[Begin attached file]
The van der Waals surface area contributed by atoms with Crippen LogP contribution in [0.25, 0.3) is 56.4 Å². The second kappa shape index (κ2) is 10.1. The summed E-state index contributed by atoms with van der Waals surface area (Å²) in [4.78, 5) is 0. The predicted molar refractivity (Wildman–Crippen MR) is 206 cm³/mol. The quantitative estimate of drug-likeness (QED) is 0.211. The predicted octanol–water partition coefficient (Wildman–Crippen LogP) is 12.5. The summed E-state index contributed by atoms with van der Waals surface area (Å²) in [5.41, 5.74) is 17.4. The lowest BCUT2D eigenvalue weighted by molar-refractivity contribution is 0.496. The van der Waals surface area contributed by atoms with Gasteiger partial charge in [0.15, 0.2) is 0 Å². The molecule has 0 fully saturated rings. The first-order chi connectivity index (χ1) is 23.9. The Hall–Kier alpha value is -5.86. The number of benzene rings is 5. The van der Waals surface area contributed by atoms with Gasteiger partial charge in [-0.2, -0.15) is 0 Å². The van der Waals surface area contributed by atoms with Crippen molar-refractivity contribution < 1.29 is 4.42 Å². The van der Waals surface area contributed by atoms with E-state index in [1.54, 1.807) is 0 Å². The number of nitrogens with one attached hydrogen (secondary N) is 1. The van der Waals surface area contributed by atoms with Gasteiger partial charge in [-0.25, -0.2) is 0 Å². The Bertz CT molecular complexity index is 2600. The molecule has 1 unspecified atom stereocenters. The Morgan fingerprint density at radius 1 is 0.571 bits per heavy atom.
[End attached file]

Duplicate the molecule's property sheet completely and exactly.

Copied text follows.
The van der Waals surface area contributed by atoms with Crippen LogP contribution in [0.25, 0.3) is 56.4 Å². The second kappa shape index (κ2) is 10.1. The summed E-state index contributed by atoms with van der Waals surface area (Å²) in [4.78, 5) is 0. The predicted molar refractivity (Wildman–Crippen MR) is 206 cm³/mol. The quantitative estimate of drug-likeness (QED) is 0.211. The predicted octanol–water partition coefficient (Wildman–Crippen LogP) is 12.5. The summed E-state index contributed by atoms with van der Waals surface area (Å²) in [5.41, 5.74) is 17.4. The lowest BCUT2D eigenvalue weighted by molar-refractivity contribution is 0.496. The van der Waals surface area contributed by atoms with Gasteiger partial charge in [0.15, 0.2) is 0 Å². The molecule has 0 fully saturated rings. The first-order chi connectivity index (χ1) is 23.9. The Hall–Kier alpha value is -5.86. The number of benzene rings is 5. The van der Waals surface area contributed by atoms with Gasteiger partial charge in [-0.2, -0.15) is 0 Å². The van der Waals surface area contributed by atoms with Crippen molar-refractivity contribution < 1.29 is 4.42 Å². The van der Waals surface area contributed by atoms with E-state index in [1.54, 1.807) is 0 Å². The number of nitrogens with one attached hydrogen (secondary N) is 1. The van der Waals surface area contributed by atoms with Gasteiger partial charge in [-0.25, -0.2) is 0 Å². The Bertz CT molecular complexity index is 2600. The molecule has 1 unspecified atom stereocenters. The Morgan fingerprint density at radius 1 is 0.571 bits per heavy atom.